When a parent leaves or when both parties realize the marriage is untenable it’s rarely a good thing. But what about when your father leaves you to go build wheelchair nature trails and film a bunch of hikers across the USA in 1980?
My father was John D. Olmsted. Son of Rhodes’ Scholar and UCR founder Jack Olmsted and cousin to the one and only Frederick Law Olmsted. The roots run deep in this one.
In 1980 I was a shy and unsure kid growing up fatherless in Sonoma, California. One Saturday, probably in between Atari 2600 video gaming my mom turned on the television and said “well there’s your father — hiking across the bridge.”
And she was right.
Make no mistake, I’d already gathered that my dad wasn’t like the other kids’ dads, not being around wasn’t even what gave it away. It may have been the owl in the freezer I found one day after school, when mom answered with “oh your father was passing through and dropped it off, it’s in good condition so he probably saved it to show his class.”
Which class was that? I thought.
It could have been any number of them, classes of the kids in the ‘earth bus’ shuttled from Bay Area schools to sites along the Lincoln Hwy. aka Interstate 80. It could have been classes of kids in Mendocino or maybe Nevada City, where he regularly led hikes out to the amazing spots in Northern California.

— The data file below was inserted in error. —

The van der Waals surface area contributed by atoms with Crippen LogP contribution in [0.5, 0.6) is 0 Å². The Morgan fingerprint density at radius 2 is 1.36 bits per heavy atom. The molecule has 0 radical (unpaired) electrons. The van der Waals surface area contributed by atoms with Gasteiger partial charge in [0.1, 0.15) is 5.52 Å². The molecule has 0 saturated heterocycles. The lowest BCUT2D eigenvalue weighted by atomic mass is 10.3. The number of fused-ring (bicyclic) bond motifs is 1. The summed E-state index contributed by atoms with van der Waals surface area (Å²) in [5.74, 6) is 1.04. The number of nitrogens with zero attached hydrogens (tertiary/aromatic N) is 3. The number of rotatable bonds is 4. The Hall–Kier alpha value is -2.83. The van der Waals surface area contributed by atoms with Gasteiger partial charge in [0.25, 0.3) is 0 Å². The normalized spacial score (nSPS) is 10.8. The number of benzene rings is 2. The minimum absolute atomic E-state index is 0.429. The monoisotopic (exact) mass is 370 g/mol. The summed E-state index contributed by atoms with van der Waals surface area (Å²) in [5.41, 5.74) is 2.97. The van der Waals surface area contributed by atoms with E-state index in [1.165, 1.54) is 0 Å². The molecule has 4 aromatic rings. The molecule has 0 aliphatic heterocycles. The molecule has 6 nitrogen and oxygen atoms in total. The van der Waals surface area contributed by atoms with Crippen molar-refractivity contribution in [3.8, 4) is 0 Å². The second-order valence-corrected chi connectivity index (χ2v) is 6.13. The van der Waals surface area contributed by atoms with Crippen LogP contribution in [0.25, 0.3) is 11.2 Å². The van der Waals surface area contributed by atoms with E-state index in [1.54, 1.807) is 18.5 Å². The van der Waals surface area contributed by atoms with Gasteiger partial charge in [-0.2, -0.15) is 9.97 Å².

It also could have been the beard.
Or maybe the thrift store clothes.
Or it could have simply been the incessant interest in things I had no knowledge of. Things like John Muir. Hetch Hetchy. Bridgeport. Joe Day.
Things that to my mind were well, weird.
I wasn’t a crusader after all, I was just a skinny kid trying to fit in on the schoolyard.
That I would be speaking at the beautiful Appalachian Trail Museum in September of 2022 about my father and that now-famous hike across the U.S., well nothing could have been further from my nine-year old mind, but here we are.
Dad got involved in Hikanation (great website here) unlike any of his other projects, which were mostly serendipitously self-discovered. Jug Handle State Reserve near Mendocino was 103 acres of wildland that included a forgotten farmhouse and sat adjacent to Jug Handle Creek and across PCH from a planned motel and development.
Of course dad stopped that development.
The Independence Trail was also an abandoned piece of wild land, in the foothills of Nevada County North East of Sacramento. The land was “steep and cheap” as dad liked to say, but included an abandoned 1860’s mining ditch, the Excelsior canal. Based on a chance meeting with Gay Blackford, an Oakland college student and early ADA activist who requested of dad to find her a level trail, dad turned the old canal into an inspiring and beautiful wheelchair-accessible nature trail. First in the nation actually.
In between saving Jug Handle (1968–’75) and building The Independence Trail (1969–’86ish), 1980’s Hikanation dropped from nowhere almost literally on his doorstop, beginning in Golden Gate Park (the site of his first job after college) and ending 14 months later at Cape Henlopen, Delaware.